Taliban Terrorists Write to U.S. Congress Asking for Money

Taliban fighters pose for a picture in front of a bakery at a market area in Khenj district, Panjshir Province on September 15, 2021, days after the hardline Islamist group announced the capture of the last province resisting to their rule. - Under late Afghan commander Ahmad Shah Massoud, the …
WAKIL KOHSAR/AFP via Getty Images

The “foreign ministry” of the Taliban urged the United States Congress in an open letter published Wednesday to unfreeze Afghan government assets to allow them to govern effectively, asserting that they are a “united, responsible and non-corrupt government.”

Among the various reasons “Foreign Affairs Ministry” spokesman Abdul Qahar Balkhi listed for why Congress should support funding the Taliban were the “Doha agreement” brokered between the Taliban and the government of President Donald Trump last year, the upcoming winter, and the coronavirus pandemic.

The Taliban took over Afghanistan in August after President Joe Biden openly violated the agreement by extending the 20-year Afghan War through the second half of this year. The Trump administration had agreed to withdraw all U.S. troops from the country by May 1. In response to Biden, the Taliban launched a nationwide campaign to retake federal power, sending the U.S.-backed government fleeing out of Kabul and leaving a power vacuum.

In response to the Taliban takeover, the United States froze Afghan government assets – as did major financial institutions like the World Bank and International Monetary Fund (IMF), citing human rights considers with the terrorist organization and the fact that they did not represent a legitimate Afghan government. Rogue regimes like China, Russia, and Iran have enthusiastically supported unfreezing assets and investing in the Taliban regime.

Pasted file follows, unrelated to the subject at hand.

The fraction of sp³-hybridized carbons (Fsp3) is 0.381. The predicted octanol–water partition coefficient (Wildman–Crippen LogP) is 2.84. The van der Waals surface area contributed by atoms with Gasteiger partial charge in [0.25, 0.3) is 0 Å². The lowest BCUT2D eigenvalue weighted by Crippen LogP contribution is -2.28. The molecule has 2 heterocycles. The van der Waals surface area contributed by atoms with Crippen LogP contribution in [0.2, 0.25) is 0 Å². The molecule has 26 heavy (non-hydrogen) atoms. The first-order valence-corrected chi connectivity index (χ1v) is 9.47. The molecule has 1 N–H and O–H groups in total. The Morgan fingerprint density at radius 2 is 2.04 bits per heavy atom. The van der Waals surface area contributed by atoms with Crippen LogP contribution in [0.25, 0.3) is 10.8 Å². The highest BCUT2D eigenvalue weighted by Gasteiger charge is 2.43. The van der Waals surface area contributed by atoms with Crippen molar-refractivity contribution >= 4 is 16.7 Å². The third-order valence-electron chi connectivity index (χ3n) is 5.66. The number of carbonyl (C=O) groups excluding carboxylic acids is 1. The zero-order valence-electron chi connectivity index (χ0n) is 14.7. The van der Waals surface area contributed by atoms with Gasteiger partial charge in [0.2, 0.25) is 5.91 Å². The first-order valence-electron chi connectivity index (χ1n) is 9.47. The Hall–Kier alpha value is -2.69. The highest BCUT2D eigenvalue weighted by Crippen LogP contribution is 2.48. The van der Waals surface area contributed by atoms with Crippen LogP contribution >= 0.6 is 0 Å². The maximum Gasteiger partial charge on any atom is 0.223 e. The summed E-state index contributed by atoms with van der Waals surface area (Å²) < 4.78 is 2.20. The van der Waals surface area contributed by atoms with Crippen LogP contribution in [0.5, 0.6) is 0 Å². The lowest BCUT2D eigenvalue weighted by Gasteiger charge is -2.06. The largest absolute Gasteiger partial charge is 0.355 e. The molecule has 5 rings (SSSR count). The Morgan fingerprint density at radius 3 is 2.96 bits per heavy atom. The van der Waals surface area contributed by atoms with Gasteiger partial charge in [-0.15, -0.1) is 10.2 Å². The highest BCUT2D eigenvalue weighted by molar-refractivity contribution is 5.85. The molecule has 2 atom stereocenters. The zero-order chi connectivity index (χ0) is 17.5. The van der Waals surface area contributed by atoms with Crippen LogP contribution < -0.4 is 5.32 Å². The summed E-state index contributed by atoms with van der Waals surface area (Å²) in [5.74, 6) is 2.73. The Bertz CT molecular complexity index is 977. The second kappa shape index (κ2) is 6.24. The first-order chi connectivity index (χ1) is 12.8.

Balkhi posted a video on Twitter reading the open letter – signed by “acting foreign minister” Amir Khan Muttaqi – in English, which states that, as former President Ashraf Ghani fled the country, the Taliban replaced the federal government “at the request of the people” and is, as such, a legitimate government. The Taliban has no elected leaders and has not made any material moves towards a democracy representative of the Afghan people.

“The Doha Agreement envisioned positive relations between both countries in the future,” the letter read in part. “We believe that full implementation of the Doha Agreement and commitment to it can open a new chapter of positive relations between both governments and people which is in the interest of both countries.”

The agreement is named after the city where it was signed – the capital of Qatar, where the Taliban maintained “political offices” before its return to power.

The letter emphasized that Taliban jihadists did not consider themselves to be at war with the United States anymore and allegedly wish to establish friendly diplomatic ties with Washington.

“It is quite surprising that with the announcement of the new government, the administration of the United States of America slapped sanctions on the assets of our Central Bank,” the letter continued. “This goes against our expectations as well as the Doha Agreement. The Afghan people, after attaining personal security following decades of war, have a right to financial security.”

“Despite the fact that following the signing of the Doha Agreement in February 2020 we no longer find ourselves in direct conflict with one another nor are we a military opposition, what logic could possibly exist behind the freezing of our assets?” Muttaqi asked in the letter.

“We are of the belief that freezing Afghan assets cannot resolve the problem at hand neither is it the demand of the American people, hence your government must unfreeze our capital,” Muttaqi asserted.

“We are concerned that if the current situation prevails, the Afghan government and people will face problems and will become a cause for mass migration in the region and world which will consequently create further humanitarian and economic issues for the world.”